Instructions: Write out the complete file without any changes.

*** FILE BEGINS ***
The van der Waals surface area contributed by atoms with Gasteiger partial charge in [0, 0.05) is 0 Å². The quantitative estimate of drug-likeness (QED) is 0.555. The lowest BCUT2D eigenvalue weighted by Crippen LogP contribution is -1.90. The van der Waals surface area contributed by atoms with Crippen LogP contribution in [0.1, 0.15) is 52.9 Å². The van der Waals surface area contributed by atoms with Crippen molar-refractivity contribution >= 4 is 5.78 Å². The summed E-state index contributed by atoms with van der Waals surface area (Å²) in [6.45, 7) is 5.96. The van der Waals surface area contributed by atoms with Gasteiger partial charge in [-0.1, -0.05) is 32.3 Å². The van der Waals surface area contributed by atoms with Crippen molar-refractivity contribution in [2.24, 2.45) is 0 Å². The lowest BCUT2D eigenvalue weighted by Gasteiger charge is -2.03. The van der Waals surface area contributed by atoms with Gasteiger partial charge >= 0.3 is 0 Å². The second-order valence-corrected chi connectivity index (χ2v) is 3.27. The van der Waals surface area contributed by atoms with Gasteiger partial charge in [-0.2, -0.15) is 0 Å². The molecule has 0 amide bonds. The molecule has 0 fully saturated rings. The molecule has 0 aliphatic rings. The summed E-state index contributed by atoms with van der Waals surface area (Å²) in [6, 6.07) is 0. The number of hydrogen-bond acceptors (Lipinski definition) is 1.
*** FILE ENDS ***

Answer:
The van der Waals surface area contributed by atoms with Gasteiger partial charge in [0, 0.05) is 0 Å². The quantitative estimate of drug-likeness (QED) is 0.555. The lowest BCUT2D eigenvalue weighted by Crippen LogP contribution is -1.90. The van der Waals surface area contributed by atoms with Crippen LogP contribution in [0.1, 0.15) is 52.9 Å². The van der Waals surface area contributed by atoms with Crippen molar-refractivity contribution >= 4 is 5.78 Å². The summed E-state index contributed by atoms with van der Waals surface area (Å²) in [6.45, 7) is 5.96. The van der Waals surface area contributed by atoms with Gasteiger partial charge in [-0.1, -0.05) is 32.3 Å². The van der Waals surface area contributed by atoms with Crippen molar-refractivity contribution in [2.24, 2.45) is 0 Å². The lowest BCUT2D eigenvalue weighted by Gasteiger charge is -2.03. The van der Waals surface area contributed by atoms with Gasteiger partial charge >= 0.3 is 0 Å². The second-order valence-corrected chi connectivity index (χ2v) is 3.27. The van der Waals surface area contributed by atoms with Gasteiger partial charge in [-0.2, -0.15) is 0 Å². The molecule has 0 amide bonds. The molecule has 0 fully saturated rings. The molecule has 0 aliphatic rings. The summed E-state index contributed by atoms with van der Waals surface area (Å²) in [6, 6.07) is 0. The number of hydrogen-bond acceptors (Lipinski definition) is 1.